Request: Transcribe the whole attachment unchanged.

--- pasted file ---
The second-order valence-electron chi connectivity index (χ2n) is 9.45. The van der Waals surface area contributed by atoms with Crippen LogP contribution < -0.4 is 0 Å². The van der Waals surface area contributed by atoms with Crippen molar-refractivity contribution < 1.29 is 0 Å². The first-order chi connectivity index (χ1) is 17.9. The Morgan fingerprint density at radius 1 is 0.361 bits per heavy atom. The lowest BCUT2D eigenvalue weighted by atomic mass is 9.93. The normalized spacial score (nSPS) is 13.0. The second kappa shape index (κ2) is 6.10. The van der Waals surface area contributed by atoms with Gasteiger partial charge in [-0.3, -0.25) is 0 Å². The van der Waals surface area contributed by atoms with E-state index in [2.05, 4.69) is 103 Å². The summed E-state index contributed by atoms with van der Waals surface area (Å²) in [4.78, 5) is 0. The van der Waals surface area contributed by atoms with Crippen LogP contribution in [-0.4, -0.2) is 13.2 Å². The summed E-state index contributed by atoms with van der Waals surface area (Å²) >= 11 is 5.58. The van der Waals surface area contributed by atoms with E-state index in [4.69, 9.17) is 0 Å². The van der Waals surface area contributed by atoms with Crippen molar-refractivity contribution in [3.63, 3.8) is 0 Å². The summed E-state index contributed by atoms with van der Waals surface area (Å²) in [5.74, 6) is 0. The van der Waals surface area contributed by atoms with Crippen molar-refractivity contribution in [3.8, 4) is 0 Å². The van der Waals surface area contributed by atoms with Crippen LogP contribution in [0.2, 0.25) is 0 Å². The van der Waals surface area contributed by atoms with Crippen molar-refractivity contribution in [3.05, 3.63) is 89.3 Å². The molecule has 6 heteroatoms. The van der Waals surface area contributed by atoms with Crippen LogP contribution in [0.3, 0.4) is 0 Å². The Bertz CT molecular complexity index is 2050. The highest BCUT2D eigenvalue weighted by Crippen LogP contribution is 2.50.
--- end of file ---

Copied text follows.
The second-order valence-electron chi connectivity index (χ2n) is 9.45. The van der Waals surface area contributed by atoms with Crippen LogP contribution < -0.4 is 0 Å². The van der Waals surface area contributed by atoms with Crippen molar-refractivity contribution < 1.29 is 0 Å². The first-order chi connectivity index (χ1) is 17.9. The Morgan fingerprint density at radius 1 is 0.361 bits per heavy atom. The lowest BCUT2D eigenvalue weighted by atomic mass is 9.93. The normalized spacial score (nSPS) is 13.0. The second kappa shape index (κ2) is 6.10. The van der Waals surface area contributed by atoms with Gasteiger partial charge in [-0.3, -0.25) is 0 Å². The van der Waals surface area contributed by atoms with E-state index in [2.05, 4.69) is 103 Å². The summed E-state index contributed by atoms with van der Waals surface area (Å²) in [4.78, 5) is 0. The van der Waals surface area contributed by atoms with Crippen LogP contribution in [-0.4, -0.2) is 13.2 Å². The summed E-state index contributed by atoms with van der Waals surface area (Å²) >= 11 is 5.58. The van der Waals surface area contributed by atoms with E-state index in [4.69, 9.17) is 0 Å². The van der Waals surface area contributed by atoms with Crippen molar-refractivity contribution in [3.63, 3.8) is 0 Å². The summed E-state index contributed by atoms with van der Waals surface area (Å²) in [5.74, 6) is 0. The van der Waals surface area contributed by atoms with Crippen molar-refractivity contribution in [3.8, 4) is 0 Å². The van der Waals surface area contributed by atoms with Crippen LogP contribution in [0.2, 0.25) is 0 Å². The van der Waals surface area contributed by atoms with Crippen molar-refractivity contribution in [3.05, 3.63) is 89.3 Å². The molecule has 6 heteroatoms. The van der Waals surface area contributed by atoms with Crippen LogP contribution in [0.3, 0.4) is 0 Å². The Bertz CT molecular complexity index is 2050. The highest BCUT2D eigenvalue weighted by Crippen LogP contribution is 2.50.